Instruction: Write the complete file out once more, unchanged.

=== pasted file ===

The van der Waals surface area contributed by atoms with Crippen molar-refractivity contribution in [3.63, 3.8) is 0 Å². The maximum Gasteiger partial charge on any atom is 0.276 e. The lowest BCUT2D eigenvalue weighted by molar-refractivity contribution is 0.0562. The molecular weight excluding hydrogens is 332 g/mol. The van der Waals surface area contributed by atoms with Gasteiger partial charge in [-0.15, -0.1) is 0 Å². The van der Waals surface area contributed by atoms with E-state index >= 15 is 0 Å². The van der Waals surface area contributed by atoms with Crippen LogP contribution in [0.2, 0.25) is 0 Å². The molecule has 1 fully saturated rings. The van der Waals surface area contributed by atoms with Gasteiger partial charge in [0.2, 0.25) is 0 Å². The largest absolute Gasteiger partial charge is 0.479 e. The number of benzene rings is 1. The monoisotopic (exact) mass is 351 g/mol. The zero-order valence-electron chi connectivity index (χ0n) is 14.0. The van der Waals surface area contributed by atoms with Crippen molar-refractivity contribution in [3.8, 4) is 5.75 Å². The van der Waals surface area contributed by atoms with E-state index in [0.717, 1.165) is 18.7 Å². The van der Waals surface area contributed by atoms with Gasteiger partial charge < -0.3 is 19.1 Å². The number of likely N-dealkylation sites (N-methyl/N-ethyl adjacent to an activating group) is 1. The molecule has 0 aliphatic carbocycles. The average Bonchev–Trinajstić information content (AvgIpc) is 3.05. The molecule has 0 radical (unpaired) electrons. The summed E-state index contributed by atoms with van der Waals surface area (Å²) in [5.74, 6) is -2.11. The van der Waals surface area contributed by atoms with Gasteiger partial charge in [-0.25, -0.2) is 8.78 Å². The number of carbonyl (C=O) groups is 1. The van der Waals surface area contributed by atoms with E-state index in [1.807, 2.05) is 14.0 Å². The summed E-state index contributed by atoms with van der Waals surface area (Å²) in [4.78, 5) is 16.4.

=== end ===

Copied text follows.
The van der Waals surface area contributed by atoms with Crippen molar-refractivity contribution in [3.63, 3.8) is 0 Å². The maximum Gasteiger partial charge on any atom is 0.276 e. The lowest BCUT2D eigenvalue weighted by molar-refractivity contribution is 0.0562. The molecular weight excluding hydrogens is 332 g/mol. The van der Waals surface area contributed by atoms with Gasteiger partial charge in [-0.15, -0.1) is 0 Å². The van der Waals surface area contributed by atoms with E-state index >= 15 is 0 Å². The van der Waals surface area contributed by atoms with Crippen LogP contribution in [0.2, 0.25) is 0 Å². The molecule has 1 fully saturated rings. The van der Waals surface area contributed by atoms with Gasteiger partial charge in [0.2, 0.25) is 0 Å². The largest absolute Gasteiger partial charge is 0.479 e. The number of benzene rings is 1. The monoisotopic (exact) mass is 351 g/mol. The zero-order valence-electron chi connectivity index (χ0n) is 14.0. The van der Waals surface area contributed by atoms with Crippen molar-refractivity contribution in [3.8, 4) is 5.75 Å². The van der Waals surface area contributed by atoms with E-state index in [0.717, 1.165) is 18.7 Å². The van der Waals surface area contributed by atoms with Gasteiger partial charge < -0.3 is 19.1 Å². The number of likely N-dealkylation sites (N-methyl/N-ethyl adjacent to an activating group) is 1. The molecule has 0 aliphatic carbocycles. The average Bonchev–Trinajstić information content (AvgIpc) is 3.05. The molecule has 0 radical (unpaired) electrons. The summed E-state index contributed by atoms with van der Waals surface area (Å²) in [5.74, 6) is -2.11. The van der Waals surface area contributed by atoms with Gasteiger partial charge in [-0.25, -0.2) is 8.78 Å². The number of carbonyl (C=O) groups is 1. The van der Waals surface area contributed by atoms with E-state index in [1.807, 2.05) is 14.0 Å². The summed E-state index contributed by atoms with van der Waals surface area (Å²) in [4.78, 5) is 16.4.